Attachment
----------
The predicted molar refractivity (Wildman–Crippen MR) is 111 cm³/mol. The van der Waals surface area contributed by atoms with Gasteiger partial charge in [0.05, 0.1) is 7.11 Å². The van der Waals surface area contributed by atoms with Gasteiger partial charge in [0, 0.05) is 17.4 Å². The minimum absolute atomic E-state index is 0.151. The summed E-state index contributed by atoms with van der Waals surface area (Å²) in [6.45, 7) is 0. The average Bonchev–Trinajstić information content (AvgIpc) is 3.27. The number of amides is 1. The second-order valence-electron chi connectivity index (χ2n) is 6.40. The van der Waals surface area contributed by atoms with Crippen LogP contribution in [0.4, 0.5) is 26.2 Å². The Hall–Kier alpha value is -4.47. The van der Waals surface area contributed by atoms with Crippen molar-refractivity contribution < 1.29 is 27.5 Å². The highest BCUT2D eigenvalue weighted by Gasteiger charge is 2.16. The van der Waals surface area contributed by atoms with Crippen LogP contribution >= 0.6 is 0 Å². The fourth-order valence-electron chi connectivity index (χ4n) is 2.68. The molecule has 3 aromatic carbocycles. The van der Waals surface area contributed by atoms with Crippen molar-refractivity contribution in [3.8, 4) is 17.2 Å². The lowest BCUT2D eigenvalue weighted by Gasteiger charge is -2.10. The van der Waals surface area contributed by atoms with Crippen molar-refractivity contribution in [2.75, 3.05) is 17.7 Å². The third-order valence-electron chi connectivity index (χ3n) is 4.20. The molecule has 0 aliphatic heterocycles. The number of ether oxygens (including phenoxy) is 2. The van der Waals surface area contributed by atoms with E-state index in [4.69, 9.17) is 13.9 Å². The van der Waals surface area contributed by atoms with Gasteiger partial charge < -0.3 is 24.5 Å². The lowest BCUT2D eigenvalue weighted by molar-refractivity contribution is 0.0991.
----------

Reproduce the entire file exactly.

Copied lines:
The predicted molar refractivity (Wildman–Crippen MR) is 111 cm³/mol. The van der Waals surface area contributed by atoms with Gasteiger partial charge in [0.05, 0.1) is 7.11 Å². The van der Waals surface area contributed by atoms with Gasteiger partial charge in [0, 0.05) is 17.4 Å². The minimum absolute atomic E-state index is 0.151. The summed E-state index contributed by atoms with van der Waals surface area (Å²) in [6.45, 7) is 0. The average Bonchev–Trinajstić information content (AvgIpc) is 3.27. The number of amides is 1. The second-order valence-electron chi connectivity index (χ2n) is 6.40. The van der Waals surface area contributed by atoms with Crippen LogP contribution in [0.4, 0.5) is 26.2 Å². The Hall–Kier alpha value is -4.47. The van der Waals surface area contributed by atoms with Crippen molar-refractivity contribution < 1.29 is 27.5 Å². The highest BCUT2D eigenvalue weighted by Gasteiger charge is 2.16. The van der Waals surface area contributed by atoms with Crippen LogP contribution >= 0.6 is 0 Å². The fourth-order valence-electron chi connectivity index (χ4n) is 2.68. The molecule has 3 aromatic carbocycles. The van der Waals surface area contributed by atoms with Crippen molar-refractivity contribution in [3.8, 4) is 17.2 Å². The lowest BCUT2D eigenvalue weighted by Gasteiger charge is -2.10. The van der Waals surface area contributed by atoms with Crippen molar-refractivity contribution in [2.75, 3.05) is 17.7 Å². The third-order valence-electron chi connectivity index (χ3n) is 4.20. The molecule has 0 aliphatic heterocycles. The number of ether oxygens (including phenoxy) is 2. The van der Waals surface area contributed by atoms with E-state index in [4.69, 9.17) is 13.9 Å². The van der Waals surface area contributed by atoms with Gasteiger partial charge < -0.3 is 24.5 Å². The lowest BCUT2D eigenvalue weighted by molar-refractivity contribution is 0.0991.